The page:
There are a lot of comments here on the blog that never get published. Why? Because, generally, they break one of the rules contained in my Comment Policy. Even then, however, I usually will post a comment and then respond substantively to it (that is, if the poster tried to make a coherent point).
I have never taken a hateful comment and written an article about it.
Yesterday, this is the comment I received from Brandie:
Brandie’s comment came in response to the editorial I shared regarding the recent GMO ban in Oregon. (You can read that article here, sans Brandie). Now, obviously Brandie got a few things wrong factually. First, GMO foods are not “drenched” in chemicals — the stuff is expensive and we actually use it sparingly. And any residue left on the produce is well below safe limits for consuming it (try washing!). Also, voters have not spoken, except maybe those in Oregon, but they only voted against the cultivation of GMO crops, not eating GMO crops.
But that isn’t what struck me about Brandie comment. Rather, I was quite taken aback by this:
“Suck it up and do your job.”
Brandie, have you ever heard of the phrase: “Don’t bite the hand that feeds?”
Brandie’s comments are the epitome of a larger problem we have in society — a lack of respect and appreciation for the hard work that people across our society are doing. Unless we can see the effort someone has put into something, we don’t generally appreciate it. The baker may show up to the wedding with a beautiful cake, but that doesn’t mean we understand the work that goes into it.
And that goes for a whole host of industries and jobs across the spectrum of our society, not just farmers.
Farming isn’t an easy job. Farming is a physically demanding job, even if you’re just jumping in and out of the tractor cab all day. That takes its toll. Financially, our livelihood depends on the weather. Too much rain, too little rain, too high temps, too low temps, too much sun, not enough sun… To the extent that we can control the inputs, it is expensive and time consuming. Many of us run with large operating loans to buy the things we need. And let’s not even talk about the price of a new tractor.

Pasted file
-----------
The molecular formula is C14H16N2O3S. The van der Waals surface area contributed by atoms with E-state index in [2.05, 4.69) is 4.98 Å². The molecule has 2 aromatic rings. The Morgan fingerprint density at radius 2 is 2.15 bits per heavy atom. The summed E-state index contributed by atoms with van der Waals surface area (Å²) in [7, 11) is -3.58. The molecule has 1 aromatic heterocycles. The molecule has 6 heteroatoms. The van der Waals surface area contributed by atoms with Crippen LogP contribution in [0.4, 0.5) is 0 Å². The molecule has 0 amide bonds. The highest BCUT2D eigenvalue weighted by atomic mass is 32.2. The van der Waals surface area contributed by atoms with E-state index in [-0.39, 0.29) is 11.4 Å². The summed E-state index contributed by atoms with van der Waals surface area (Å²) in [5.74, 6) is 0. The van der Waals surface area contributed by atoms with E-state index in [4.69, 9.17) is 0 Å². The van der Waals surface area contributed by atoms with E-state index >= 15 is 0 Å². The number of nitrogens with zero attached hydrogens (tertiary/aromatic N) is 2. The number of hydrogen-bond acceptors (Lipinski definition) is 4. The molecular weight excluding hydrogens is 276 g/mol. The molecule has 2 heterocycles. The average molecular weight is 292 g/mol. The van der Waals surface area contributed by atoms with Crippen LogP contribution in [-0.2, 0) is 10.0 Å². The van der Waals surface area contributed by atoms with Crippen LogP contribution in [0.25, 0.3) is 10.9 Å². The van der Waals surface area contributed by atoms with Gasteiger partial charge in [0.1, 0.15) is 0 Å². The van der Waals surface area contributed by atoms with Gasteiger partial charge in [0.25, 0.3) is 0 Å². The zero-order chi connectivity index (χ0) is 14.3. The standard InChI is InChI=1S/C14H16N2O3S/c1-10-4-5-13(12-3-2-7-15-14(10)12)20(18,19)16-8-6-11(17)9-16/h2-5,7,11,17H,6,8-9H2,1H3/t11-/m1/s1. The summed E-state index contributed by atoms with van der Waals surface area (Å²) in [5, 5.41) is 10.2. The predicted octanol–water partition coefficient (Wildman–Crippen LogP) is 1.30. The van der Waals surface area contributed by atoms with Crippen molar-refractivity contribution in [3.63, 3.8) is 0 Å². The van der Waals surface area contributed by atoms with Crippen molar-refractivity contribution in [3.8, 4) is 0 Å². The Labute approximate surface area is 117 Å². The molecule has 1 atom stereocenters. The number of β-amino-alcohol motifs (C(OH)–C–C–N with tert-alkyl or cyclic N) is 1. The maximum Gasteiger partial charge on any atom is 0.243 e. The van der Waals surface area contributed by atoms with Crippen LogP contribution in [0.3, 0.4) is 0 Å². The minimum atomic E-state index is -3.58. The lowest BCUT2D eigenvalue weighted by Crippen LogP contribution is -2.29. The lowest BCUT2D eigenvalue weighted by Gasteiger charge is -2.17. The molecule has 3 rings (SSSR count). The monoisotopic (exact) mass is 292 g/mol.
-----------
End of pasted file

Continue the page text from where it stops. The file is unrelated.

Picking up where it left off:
Farmers choosing biotechnology is them, in fact, doing their job. That’s the ironic thing — we make a lot of choices when it comes to how we’re going to operate our farms. If you’ll recall from my first Farming Friday! post, there were a whole host of various factors to consider just when choosing the seed a farmer will use in the spring. Those decisions are made on a daily basis, but they are informed decisions that we make after doing our research, after learning in the field, and with years and years of experience.
So before Brandie tells us to just “suck it up” and “do our job,” it would be really nice if she would consider the toil and trouble that goes into producing that food that she feels so entitled to. Yes, it is a business and we do it for a profit, but people cannot survive without food. Instead of having voters take away our opportunities, instead of radicals destroying our crops, instead of news anchors blaming us for the world’s ills, and activists spewing all sorts of accusations at us, it would be nice if they could appreciate for just a moment that feeding the world is a serious and enormous task.
We do take it seriously and, just once, it’d be nice for someone to stop and think of it.
And Brandie – how about sticking around and trying to learn a little bit about what we do. You may just figure out that farmers aren’t the bad guys.